“Then all the elders of Israel gathered together and came to Samuel at Ramah, and said to him, “…appoint for us, then, a king to govern us, like other nations”…and the Lord said to Samuel, “Listen to the voice of the people in all that they say to you; for they have not rejected you, but they have rejected me from being king over them” (1 Samuel 8v4-7 NRSV).
During my high school years, I became increasingly aware of the “pastoral political endorsement” as I like to call it. Pastors would get on stage and endorse a particular candidate or political party. It didn’t always come by bringing in the actual candidate, but it was more of “We must vote for this individual to promote such and such ‘Christian’ issues” (see past posts), or “If __________ is elected, abortions will go up, and (literally, this happened to me…) the end of the world will come.” This doesn’t just happen with fundamentalists. It happens with liberal pastors, as well, and all others in-between.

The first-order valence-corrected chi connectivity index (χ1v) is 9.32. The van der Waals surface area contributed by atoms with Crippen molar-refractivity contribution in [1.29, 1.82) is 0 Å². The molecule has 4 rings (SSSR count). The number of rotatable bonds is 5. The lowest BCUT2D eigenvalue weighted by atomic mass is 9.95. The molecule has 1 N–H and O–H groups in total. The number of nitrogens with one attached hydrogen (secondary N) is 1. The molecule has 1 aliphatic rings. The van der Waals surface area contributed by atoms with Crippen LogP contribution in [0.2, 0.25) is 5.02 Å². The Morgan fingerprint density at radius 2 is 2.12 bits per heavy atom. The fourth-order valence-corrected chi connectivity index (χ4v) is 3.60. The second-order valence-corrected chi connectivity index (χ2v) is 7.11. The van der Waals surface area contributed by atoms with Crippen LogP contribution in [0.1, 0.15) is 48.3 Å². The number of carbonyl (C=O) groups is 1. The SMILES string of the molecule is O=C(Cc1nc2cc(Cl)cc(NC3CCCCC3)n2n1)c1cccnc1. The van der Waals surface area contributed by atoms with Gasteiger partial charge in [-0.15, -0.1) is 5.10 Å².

I don’t mind pastors being politically involved, but I’m afraid that “if my pastor says it, that must be who God wants too” will take place. Plus, many non-Christians believe churches are too politically involved. In a sense, they’re saying, “I don’t want to come to church to hear who I should vote for. I’m trying to find God here.”
I believe that God’s heart still breaks when his people promote a “king” to rule us, and, in a sense, we reject him. Many of us promoted Bush, and many of us promoted Carter. I’ve seen many embrace McCain, and I’ve seen others endorse Obama. As pastors, we must lead people to the true King – that is, Jesus Christ. He is King of Kings and Lord of Lords, and this shouldn’t be taken lightly. (Hint: read Jesus for President)
I’m not saying “don’t vote.” I’m not saying, “You can’t have opinions.” I am saying, let’s be careful.